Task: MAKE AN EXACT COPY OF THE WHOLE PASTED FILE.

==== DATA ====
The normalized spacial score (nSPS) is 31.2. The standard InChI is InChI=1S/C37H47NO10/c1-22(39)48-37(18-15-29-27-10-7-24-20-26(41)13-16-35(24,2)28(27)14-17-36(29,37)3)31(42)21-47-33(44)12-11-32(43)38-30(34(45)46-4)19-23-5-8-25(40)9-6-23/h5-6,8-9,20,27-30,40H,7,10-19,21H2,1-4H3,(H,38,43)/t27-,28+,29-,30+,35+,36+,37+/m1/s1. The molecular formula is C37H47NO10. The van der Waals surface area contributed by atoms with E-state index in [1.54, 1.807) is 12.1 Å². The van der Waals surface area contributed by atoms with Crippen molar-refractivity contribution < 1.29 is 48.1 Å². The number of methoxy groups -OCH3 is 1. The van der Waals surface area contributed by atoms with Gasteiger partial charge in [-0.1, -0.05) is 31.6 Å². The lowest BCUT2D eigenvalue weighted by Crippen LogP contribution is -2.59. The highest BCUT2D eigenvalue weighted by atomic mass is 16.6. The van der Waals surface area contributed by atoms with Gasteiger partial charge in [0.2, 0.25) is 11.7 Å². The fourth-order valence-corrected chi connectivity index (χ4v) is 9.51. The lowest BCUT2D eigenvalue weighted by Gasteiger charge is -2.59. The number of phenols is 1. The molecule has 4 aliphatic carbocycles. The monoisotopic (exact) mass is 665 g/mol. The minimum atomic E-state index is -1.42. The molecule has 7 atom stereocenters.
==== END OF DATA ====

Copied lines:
The normalized spacial score (nSPS) is 31.2. The standard InChI is InChI=1S/C37H47NO10/c1-22(39)48-37(18-15-29-27-10-7-24-20-26(41)13-16-35(24,2)28(27)14-17-36(29,37)3)31(42)21-47-33(44)12-11-32(43)38-30(34(45)46-4)19-23-5-8-25(40)9-6-23/h5-6,8-9,20,27-30,40H,7,10-19,21H2,1-4H3,(H,38,43)/t27-,28+,29-,30+,35+,36+,37+/m1/s1. The molecular formula is C37H47NO10. The van der Waals surface area contributed by atoms with E-state index in [1.54, 1.807) is 12.1 Å². The van der Waals surface area contributed by atoms with Crippen molar-refractivity contribution < 1.29 is 48.1 Å². The number of methoxy groups -OCH3 is 1. The van der Waals surface area contributed by atoms with Gasteiger partial charge in [-0.1, -0.05) is 31.6 Å². The lowest BCUT2D eigenvalue weighted by Crippen LogP contribution is -2.59. The highest BCUT2D eigenvalue weighted by atomic mass is 16.6. The van der Waals surface area contributed by atoms with Gasteiger partial charge in [0.2, 0.25) is 11.7 Å². The fourth-order valence-corrected chi connectivity index (χ4v) is 9.51. The lowest BCUT2D eigenvalue weighted by Gasteiger charge is -2.59. The number of phenols is 1. The molecule has 4 aliphatic carbocycles. The monoisotopic (exact) mass is 665 g/mol. The minimum atomic E-state index is -1.42. The molecule has 7 atom stereocenters.